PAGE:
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People conventionally have a scroll’s worth of sentimental memories and tender stories in days like these.
I don’t but here’s what I do have:
I only met Paul Keyes once.
The first time I ever visited The Diamond to cover a game was in May of last year. I didn’t regularly cover VCU baseball and didn’t really know much about the team.
It was the third inning and VCU needed a jolt, so naturally Keyes tossed aside his hat and sunglasses, stormed onto the field, kicked some dirt around and argued a call that wasn’t even that arguable.
VCU went on to win that game 9-1, and since he was ejected, I had to interview an assistant instead.
The next time I made it out to a game was for the program’s 1,000th win. I went up to talk to Keyes since he was responsible for over half of those wins.
With a lot of coaches, you walk up to them, introduce yourself — or are introduced by a sports information director — and then you ask your questions. Not Keyes.
He was the one firing questions at me first. Keyes wanted to know what year of college I was in, where I went to high school and other personal things most coaches don’t care to know about a reporter. He was a highly successful coach who was also genuinely personable.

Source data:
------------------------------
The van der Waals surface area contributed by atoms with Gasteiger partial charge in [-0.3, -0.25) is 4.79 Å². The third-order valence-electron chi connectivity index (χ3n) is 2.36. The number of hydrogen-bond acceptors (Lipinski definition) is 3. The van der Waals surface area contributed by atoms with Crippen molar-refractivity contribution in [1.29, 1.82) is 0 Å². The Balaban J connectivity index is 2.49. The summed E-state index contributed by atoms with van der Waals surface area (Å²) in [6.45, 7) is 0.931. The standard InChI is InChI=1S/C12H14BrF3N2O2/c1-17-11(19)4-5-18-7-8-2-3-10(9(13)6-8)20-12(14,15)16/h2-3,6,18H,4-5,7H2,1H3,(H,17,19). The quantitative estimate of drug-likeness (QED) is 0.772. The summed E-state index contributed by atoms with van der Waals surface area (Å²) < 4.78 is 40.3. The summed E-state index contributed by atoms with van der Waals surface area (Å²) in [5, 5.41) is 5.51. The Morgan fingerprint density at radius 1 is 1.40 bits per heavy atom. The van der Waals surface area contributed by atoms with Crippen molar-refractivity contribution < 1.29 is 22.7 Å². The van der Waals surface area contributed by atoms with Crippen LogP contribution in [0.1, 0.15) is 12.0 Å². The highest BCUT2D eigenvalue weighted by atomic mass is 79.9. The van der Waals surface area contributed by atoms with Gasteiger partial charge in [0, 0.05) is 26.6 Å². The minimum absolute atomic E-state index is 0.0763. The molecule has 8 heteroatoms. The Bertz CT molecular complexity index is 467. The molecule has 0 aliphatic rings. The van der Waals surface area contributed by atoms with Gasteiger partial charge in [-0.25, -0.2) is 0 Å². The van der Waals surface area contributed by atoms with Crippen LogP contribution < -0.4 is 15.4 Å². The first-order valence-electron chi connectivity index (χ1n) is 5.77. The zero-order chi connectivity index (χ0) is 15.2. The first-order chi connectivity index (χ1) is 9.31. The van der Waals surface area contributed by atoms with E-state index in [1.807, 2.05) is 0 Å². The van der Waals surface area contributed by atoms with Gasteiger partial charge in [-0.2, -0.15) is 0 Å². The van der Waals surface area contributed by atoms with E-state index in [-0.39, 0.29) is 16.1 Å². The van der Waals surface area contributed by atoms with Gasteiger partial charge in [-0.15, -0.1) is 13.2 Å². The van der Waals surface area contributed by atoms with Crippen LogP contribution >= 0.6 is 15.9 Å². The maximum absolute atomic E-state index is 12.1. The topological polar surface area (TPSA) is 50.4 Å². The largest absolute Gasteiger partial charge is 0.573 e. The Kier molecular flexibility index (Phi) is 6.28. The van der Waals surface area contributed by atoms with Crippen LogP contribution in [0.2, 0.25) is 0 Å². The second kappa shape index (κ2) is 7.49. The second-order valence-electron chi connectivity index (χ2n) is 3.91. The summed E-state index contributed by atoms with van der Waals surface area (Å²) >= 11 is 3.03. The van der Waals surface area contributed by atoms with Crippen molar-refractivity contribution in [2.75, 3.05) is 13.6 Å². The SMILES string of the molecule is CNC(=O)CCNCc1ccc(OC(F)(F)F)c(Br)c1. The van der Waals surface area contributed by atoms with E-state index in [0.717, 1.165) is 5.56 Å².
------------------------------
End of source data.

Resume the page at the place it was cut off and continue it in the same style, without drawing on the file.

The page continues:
It would be the first and last time I interviewed Keyes.
Still, my knowledge of Keyes and VCU baseball was thin. That was until the past couple of days in the wake of Keyes’ death after a battle with cancer. To see the outpouring of emotion and support of VCU’s winningest coach, to view the hundreds of picture of high-fives on Twitter, representing Keyes’ number and to hear the stories and see who he really was, it’s obvious: Keyes was VCU baseball.
“The biggest thing I learned from coach is that the program is about the players,” VCU interim head coach Shawn Stiffler said. “And the program is really for the players.”
Keyes was also about preparing the players. After team meetings he would tell his team to prepare themselves in the case of the coaching staff leaving for an extended period of time. And then he would tell them to make sure they come back better than they were before.
He was preparing them for a possible storm. Keyes took a leave of absence back in April after he had been diagnosed with cancer.
“Who knew he was preparing us for this,” Stiffler said.
Keyes put 18 years of his life into VCU baseball. His 603 career wins, eight NCAA Tournament appearances and five Colonial Athletic Association championships prove it was time well spent.
From seeing and listening to his colleagues and players, you can tell Keyes was not only a coach, but also a mentor and a guy that made an impact on people.
“I could tell he was that kind of guy that had a lot of wisdom,” said Ed McLaughlin, who’s been VCU’s athletic director for just over three months.
Keyes was known as a baseball soothsayer and a coach that liked to think outside of the box. Stiffler recalled him as the best tournament game manager he’s ever seen, with the ability to win that day and take any one game.
But what Keyes left at VCU is longer lasting than just one game. He leaves behind a legacy and a name that forever will be connected with VCU baseball.
“He’s a legend,” Stiffler said. “Not only in this area but all of college baseball, and really was a guy that put Richmond baseball on the map in a lot of ways.”
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